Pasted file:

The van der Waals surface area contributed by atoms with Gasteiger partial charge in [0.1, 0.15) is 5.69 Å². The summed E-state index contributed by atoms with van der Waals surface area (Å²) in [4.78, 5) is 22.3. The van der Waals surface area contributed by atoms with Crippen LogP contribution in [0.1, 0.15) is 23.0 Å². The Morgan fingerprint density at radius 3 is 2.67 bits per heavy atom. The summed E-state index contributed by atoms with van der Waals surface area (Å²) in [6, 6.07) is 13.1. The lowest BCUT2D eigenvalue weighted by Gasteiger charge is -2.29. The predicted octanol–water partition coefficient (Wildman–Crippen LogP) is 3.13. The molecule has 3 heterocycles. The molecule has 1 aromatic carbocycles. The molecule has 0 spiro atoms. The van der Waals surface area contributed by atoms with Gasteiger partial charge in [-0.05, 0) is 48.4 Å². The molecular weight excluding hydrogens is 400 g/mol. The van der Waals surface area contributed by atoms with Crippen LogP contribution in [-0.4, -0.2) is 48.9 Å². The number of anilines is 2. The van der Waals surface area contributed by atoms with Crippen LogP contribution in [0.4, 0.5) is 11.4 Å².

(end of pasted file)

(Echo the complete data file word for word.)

The van der Waals surface area contributed by atoms with Gasteiger partial charge in [0.1, 0.15) is 5.69 Å². The summed E-state index contributed by atoms with van der Waals surface area (Å²) in [4.78, 5) is 22.3. The van der Waals surface area contributed by atoms with Crippen LogP contribution in [0.1, 0.15) is 23.0 Å². The Morgan fingerprint density at radius 3 is 2.67 bits per heavy atom. The summed E-state index contributed by atoms with van der Waals surface area (Å²) in [6, 6.07) is 13.1. The lowest BCUT2D eigenvalue weighted by Gasteiger charge is -2.29. The predicted octanol–water partition coefficient (Wildman–Crippen LogP) is 3.13. The molecule has 3 heterocycles. The molecule has 1 aromatic carbocycles. The molecule has 0 spiro atoms. The van der Waals surface area contributed by atoms with Gasteiger partial charge in [-0.05, 0) is 48.4 Å². The molecular weight excluding hydrogens is 400 g/mol. The van der Waals surface area contributed by atoms with Crippen LogP contribution in [-0.4, -0.2) is 48.9 Å². The number of anilines is 2. The van der Waals surface area contributed by atoms with Crippen LogP contribution in [0.4, 0.5) is 11.4 Å².